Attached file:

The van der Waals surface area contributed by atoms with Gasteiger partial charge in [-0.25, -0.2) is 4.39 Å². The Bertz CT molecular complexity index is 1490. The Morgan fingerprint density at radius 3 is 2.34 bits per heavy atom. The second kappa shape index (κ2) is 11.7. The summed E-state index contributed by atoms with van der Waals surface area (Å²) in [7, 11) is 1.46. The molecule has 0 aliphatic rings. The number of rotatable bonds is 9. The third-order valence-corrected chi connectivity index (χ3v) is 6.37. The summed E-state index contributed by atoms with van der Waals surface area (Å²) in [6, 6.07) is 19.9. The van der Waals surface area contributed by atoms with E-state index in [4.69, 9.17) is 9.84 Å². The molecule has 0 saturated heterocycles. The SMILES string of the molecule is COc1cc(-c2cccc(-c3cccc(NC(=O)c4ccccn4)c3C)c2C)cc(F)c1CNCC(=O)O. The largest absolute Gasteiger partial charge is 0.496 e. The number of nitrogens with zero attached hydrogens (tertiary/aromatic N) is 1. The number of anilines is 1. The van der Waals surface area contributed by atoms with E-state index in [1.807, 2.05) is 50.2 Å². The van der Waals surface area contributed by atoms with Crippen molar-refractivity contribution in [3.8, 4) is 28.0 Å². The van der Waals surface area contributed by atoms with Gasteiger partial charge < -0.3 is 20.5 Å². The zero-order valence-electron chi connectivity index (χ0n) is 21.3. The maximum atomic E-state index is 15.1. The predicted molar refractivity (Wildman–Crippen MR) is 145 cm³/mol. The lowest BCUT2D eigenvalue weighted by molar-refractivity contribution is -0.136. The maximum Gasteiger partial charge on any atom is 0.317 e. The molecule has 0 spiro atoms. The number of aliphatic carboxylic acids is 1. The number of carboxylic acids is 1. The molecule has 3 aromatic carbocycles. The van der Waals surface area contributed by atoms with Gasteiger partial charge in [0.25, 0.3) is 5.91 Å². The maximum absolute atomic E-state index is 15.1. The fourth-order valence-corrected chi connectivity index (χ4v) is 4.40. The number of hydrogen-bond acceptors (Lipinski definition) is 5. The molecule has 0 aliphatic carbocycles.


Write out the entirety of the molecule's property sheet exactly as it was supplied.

The van der Waals surface area contributed by atoms with Gasteiger partial charge in [-0.25, -0.2) is 4.39 Å². The Bertz CT molecular complexity index is 1490. The Morgan fingerprint density at radius 3 is 2.34 bits per heavy atom. The second kappa shape index (κ2) is 11.7. The summed E-state index contributed by atoms with van der Waals surface area (Å²) in [7, 11) is 1.46. The molecule has 0 aliphatic rings. The number of rotatable bonds is 9. The third-order valence-corrected chi connectivity index (χ3v) is 6.37. The summed E-state index contributed by atoms with van der Waals surface area (Å²) in [6, 6.07) is 19.9. The van der Waals surface area contributed by atoms with E-state index in [4.69, 9.17) is 9.84 Å². The molecule has 0 saturated heterocycles. The SMILES string of the molecule is COc1cc(-c2cccc(-c3cccc(NC(=O)c4ccccn4)c3C)c2C)cc(F)c1CNCC(=O)O. The largest absolute Gasteiger partial charge is 0.496 e. The number of nitrogens with zero attached hydrogens (tertiary/aromatic N) is 1. The number of anilines is 1. The van der Waals surface area contributed by atoms with E-state index in [1.807, 2.05) is 50.2 Å². The van der Waals surface area contributed by atoms with Crippen molar-refractivity contribution in [3.8, 4) is 28.0 Å². The van der Waals surface area contributed by atoms with Gasteiger partial charge < -0.3 is 20.5 Å². The zero-order valence-electron chi connectivity index (χ0n) is 21.3. The maximum atomic E-state index is 15.1. The predicted molar refractivity (Wildman–Crippen MR) is 145 cm³/mol. The lowest BCUT2D eigenvalue weighted by molar-refractivity contribution is -0.136. The maximum Gasteiger partial charge on any atom is 0.317 e. The molecule has 0 spiro atoms. The number of aliphatic carboxylic acids is 1. The number of carboxylic acids is 1. The molecule has 3 aromatic carbocycles. The van der Waals surface area contributed by atoms with Gasteiger partial charge in [0.25, 0.3) is 5.91 Å². The maximum absolute atomic E-state index is 15.1. The fourth-order valence-corrected chi connectivity index (χ4v) is 4.40. The number of hydrogen-bond acceptors (Lipinski definition) is 5. The molecule has 0 aliphatic carbocycles.